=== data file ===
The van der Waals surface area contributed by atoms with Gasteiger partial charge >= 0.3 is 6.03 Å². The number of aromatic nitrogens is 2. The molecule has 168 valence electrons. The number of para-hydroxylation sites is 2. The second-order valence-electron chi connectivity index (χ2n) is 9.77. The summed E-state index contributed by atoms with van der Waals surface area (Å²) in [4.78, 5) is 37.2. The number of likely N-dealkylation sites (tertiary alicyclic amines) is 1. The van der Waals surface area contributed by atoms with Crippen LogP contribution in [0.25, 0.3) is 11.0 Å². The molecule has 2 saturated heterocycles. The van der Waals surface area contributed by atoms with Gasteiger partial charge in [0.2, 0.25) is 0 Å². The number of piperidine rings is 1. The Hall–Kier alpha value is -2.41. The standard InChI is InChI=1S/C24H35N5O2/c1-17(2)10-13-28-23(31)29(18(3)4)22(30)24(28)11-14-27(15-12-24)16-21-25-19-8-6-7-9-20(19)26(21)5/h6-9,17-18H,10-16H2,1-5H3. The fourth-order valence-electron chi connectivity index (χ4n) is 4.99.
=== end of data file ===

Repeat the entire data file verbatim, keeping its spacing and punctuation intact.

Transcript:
The van der Waals surface area contributed by atoms with Gasteiger partial charge >= 0.3 is 6.03 Å². The number of aromatic nitrogens is 2. The molecule has 168 valence electrons. The number of para-hydroxylation sites is 2. The second-order valence-electron chi connectivity index (χ2n) is 9.77. The summed E-state index contributed by atoms with van der Waals surface area (Å²) in [4.78, 5) is 37.2. The number of likely N-dealkylation sites (tertiary alicyclic amines) is 1. The van der Waals surface area contributed by atoms with Crippen LogP contribution in [0.25, 0.3) is 11.0 Å². The molecule has 2 saturated heterocycles. The van der Waals surface area contributed by atoms with Gasteiger partial charge in [0.2, 0.25) is 0 Å². The number of piperidine rings is 1. The Hall–Kier alpha value is -2.41. The standard InChI is InChI=1S/C24H35N5O2/c1-17(2)10-13-28-23(31)29(18(3)4)22(30)24(28)11-14-27(15-12-24)16-21-25-19-8-6-7-9-20(19)26(21)5/h6-9,17-18H,10-16H2,1-5H3. The fourth-order valence-electron chi connectivity index (χ4n) is 4.99.